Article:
STEEP AIMS: Renewed Commitment for the Public Good
Chances are that in the last five years, you have heard the term PFAS or one of its phonetically similar counterparts, PFOS or PFOA. But, like many people, you may still be wondering, “What are PFAS?”
PFAS—or poly- and perfluoroalkyl substances—have been around since the 1950s and were part of the “better living through chemistry” era. These chemicals emerged in common household goods starting with Teflon and Scotchgard and have made their way into today’s wrinkle-free shirts and waterproof jackets. Americans are notoriously thrilled with products that made housekeeping easier, and continue to embrace products that reduce our being harnessed to repetitive household tasks like that pesky ironing.
So far, you may think this sounds great and are reaching for your “Team PFAS” swag. But, before you do, let’s talk about the environmental concerns related to the production and use of these chemicals.
When PFAS burst onto the scene in the 1950s, it was a time of relaxed environmental concern and regulation. As a result, early PFAS manufacturers may not have violated the safety standards of the time. However, in the 1980s, the body of PFAS chemicals emerged as high-priority environmental contaminants. Then, in 2000, researchers recognized their ubiquitous occurrence in human blood and began to associate them with adverse health impacts.
Today, a rapidly increasing number of contaminated sites are being discovered, often with highly elevated PFAS concentrations in drinking water. These often result from the use of aqueous film forming foams (AFFF) at airports, military and firefighting training sites. Moreover, PFAS are highly stable and do not break down quickly in the environment; consequently, they now result in worldwide food chain contamination.
Current evidence is often too scant to allow a constructive and targeted approach to remediation of contaminated sites, regardless of whether these sites are previously or newly identified. Drinking water for upwards of 110 million Americans has PFAS concentrations that exceed the EPA health advisory level of 70 parts per trillion (ppt). But we need more scientific data upon which to base sound regulatory measures that put human and environmental health first.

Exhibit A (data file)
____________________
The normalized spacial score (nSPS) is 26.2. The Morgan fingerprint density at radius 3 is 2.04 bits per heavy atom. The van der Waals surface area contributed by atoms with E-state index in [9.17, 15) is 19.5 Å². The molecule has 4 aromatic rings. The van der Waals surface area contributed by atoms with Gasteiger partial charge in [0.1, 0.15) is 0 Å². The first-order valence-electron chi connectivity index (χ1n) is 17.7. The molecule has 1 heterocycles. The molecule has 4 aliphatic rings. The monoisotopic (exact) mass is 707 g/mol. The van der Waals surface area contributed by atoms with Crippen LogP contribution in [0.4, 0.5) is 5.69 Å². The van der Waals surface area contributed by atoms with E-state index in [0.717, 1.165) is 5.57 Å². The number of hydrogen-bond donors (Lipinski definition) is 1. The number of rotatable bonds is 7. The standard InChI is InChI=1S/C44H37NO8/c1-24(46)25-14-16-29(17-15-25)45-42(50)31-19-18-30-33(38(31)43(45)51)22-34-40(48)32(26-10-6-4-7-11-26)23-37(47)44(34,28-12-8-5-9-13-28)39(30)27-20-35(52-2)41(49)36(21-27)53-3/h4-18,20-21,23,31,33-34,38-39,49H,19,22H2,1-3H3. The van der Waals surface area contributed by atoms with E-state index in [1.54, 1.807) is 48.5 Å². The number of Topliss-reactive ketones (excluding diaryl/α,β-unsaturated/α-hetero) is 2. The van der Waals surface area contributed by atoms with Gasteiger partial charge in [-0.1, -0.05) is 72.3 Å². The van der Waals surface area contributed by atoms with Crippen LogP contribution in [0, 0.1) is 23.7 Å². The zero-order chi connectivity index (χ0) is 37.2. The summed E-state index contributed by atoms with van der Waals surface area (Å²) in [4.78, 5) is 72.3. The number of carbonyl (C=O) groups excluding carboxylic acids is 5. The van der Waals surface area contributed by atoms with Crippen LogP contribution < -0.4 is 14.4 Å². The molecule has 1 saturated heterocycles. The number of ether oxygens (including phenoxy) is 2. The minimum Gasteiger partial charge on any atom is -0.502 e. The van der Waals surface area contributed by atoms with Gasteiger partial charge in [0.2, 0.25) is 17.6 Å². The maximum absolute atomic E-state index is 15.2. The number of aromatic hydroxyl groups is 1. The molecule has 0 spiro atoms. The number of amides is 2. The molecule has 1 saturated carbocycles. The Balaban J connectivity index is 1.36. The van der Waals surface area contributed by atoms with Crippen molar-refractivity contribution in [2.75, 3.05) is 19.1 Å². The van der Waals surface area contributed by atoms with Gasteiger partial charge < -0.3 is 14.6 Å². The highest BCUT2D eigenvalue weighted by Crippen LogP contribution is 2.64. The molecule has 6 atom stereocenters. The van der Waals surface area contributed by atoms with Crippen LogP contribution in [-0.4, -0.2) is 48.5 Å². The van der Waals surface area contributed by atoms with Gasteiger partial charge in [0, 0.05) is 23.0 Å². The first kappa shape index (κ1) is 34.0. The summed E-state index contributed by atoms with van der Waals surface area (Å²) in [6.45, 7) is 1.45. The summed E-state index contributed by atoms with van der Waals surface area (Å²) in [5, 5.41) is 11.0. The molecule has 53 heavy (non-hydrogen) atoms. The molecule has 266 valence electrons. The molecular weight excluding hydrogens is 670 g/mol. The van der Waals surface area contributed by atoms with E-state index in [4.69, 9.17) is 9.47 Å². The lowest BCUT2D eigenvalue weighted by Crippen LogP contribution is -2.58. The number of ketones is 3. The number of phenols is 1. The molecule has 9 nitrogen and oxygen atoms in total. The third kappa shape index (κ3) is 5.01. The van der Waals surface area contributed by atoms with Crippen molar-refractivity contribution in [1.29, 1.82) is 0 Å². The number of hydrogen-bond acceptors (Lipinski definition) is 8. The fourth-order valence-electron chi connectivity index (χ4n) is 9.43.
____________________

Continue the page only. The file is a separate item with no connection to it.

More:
Here’s where STEEP has stepped in. Since receiving funding from the National Institute of Environmental Health Sciences (NIEHS) Superfund Research Program (SRP), STEEP researchers have started to parse out environmental and human health impacts of PFAS. STEEP’s research is key to address the emerging problem of PFAS contaminated sites across the U.S. and elsewhere.
STEEP is characterizing sources of PFAS through in situ groundwater measurements combined with geochemical modeling to assess transport and fate, including chemometric approaches to fingerprint sources of PFAS as a function of distance from the contaminated site. In other words, STEEP is a real-world CSI, figuring out where PFAS are coming from, where they are going, and where they end up—both in humans and the environment.
Researchers have conducted—and continue to conduct—parallel laboratory and human epidemiologic studies to assess the impact of in utero and early-life PFAS exposures on immune dysfunction and metabolic abnormalities. The relationship of PFAS will be used to derive benchmark dose levels to determine when PFAS levels move from less concerning to harmful. Through this research, researchers will determine how PFAS can impact a child through exposure in utero to PFAS in the mother’s body as well as how PFAS transfer from mother to child through the nutritional gold standard for infants—breastmilk.